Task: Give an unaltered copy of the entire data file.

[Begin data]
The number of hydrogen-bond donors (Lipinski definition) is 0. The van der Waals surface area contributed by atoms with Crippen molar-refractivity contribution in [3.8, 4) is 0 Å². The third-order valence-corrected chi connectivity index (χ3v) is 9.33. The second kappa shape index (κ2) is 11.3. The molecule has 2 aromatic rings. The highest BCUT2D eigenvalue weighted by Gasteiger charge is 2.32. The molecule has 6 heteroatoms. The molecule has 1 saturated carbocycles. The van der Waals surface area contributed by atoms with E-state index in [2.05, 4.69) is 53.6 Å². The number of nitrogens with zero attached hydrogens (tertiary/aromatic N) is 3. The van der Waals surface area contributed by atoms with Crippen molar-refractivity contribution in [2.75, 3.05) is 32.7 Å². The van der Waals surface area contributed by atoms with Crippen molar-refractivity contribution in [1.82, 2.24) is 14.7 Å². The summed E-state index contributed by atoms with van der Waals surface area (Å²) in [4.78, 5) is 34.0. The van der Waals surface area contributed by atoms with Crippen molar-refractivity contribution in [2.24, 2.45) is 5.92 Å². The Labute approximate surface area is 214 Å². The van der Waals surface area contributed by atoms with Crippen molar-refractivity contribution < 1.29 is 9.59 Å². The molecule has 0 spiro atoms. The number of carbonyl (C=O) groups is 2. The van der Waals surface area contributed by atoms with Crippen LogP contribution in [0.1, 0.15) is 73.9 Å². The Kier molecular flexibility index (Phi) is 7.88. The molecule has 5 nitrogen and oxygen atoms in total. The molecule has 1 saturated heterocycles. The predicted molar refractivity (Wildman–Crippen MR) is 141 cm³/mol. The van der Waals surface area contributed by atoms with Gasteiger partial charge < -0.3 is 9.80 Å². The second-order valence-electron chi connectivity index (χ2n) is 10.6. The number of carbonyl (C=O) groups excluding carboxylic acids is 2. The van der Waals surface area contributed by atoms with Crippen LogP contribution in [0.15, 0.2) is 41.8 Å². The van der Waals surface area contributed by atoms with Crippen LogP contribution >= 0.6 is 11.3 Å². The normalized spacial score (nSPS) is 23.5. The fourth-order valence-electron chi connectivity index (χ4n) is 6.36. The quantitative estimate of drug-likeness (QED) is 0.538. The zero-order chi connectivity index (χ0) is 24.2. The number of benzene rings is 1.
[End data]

The number of hydrogen-bond donors (Lipinski definition) is 0. The van der Waals surface area contributed by atoms with Crippen molar-refractivity contribution in [3.8, 4) is 0 Å². The third-order valence-corrected chi connectivity index (χ3v) is 9.33. The second kappa shape index (κ2) is 11.3. The molecule has 2 aromatic rings. The highest BCUT2D eigenvalue weighted by Gasteiger charge is 2.32. The molecule has 6 heteroatoms. The molecule has 1 saturated carbocycles. The van der Waals surface area contributed by atoms with E-state index in [2.05, 4.69) is 53.6 Å². The number of nitrogens with zero attached hydrogens (tertiary/aromatic N) is 3. The van der Waals surface area contributed by atoms with Crippen molar-refractivity contribution in [2.75, 3.05) is 32.7 Å². The van der Waals surface area contributed by atoms with Crippen molar-refractivity contribution in [1.82, 2.24) is 14.7 Å². The summed E-state index contributed by atoms with van der Waals surface area (Å²) in [4.78, 5) is 34.0. The van der Waals surface area contributed by atoms with Crippen molar-refractivity contribution in [2.24, 2.45) is 5.92 Å². The Labute approximate surface area is 214 Å². The van der Waals surface area contributed by atoms with Crippen molar-refractivity contribution < 1.29 is 9.59 Å². The molecule has 0 spiro atoms. The number of carbonyl (C=O) groups is 2. The van der Waals surface area contributed by atoms with Crippen LogP contribution in [0.1, 0.15) is 73.9 Å². The Kier molecular flexibility index (Phi) is 7.88. The molecule has 5 nitrogen and oxygen atoms in total. The molecule has 1 saturated heterocycles. The predicted molar refractivity (Wildman–Crippen MR) is 141 cm³/mol. The van der Waals surface area contributed by atoms with Gasteiger partial charge < -0.3 is 9.80 Å². The second-order valence-electron chi connectivity index (χ2n) is 10.6. The number of carbonyl (C=O) groups excluding carboxylic acids is 2. The van der Waals surface area contributed by atoms with Crippen LogP contribution in [0.15, 0.2) is 41.8 Å². The van der Waals surface area contributed by atoms with Crippen LogP contribution >= 0.6 is 11.3 Å². The normalized spacial score (nSPS) is 23.5. The fourth-order valence-electron chi connectivity index (χ4n) is 6.36. The quantitative estimate of drug-likeness (QED) is 0.538. The zero-order chi connectivity index (χ0) is 24.2. The number of benzene rings is 1.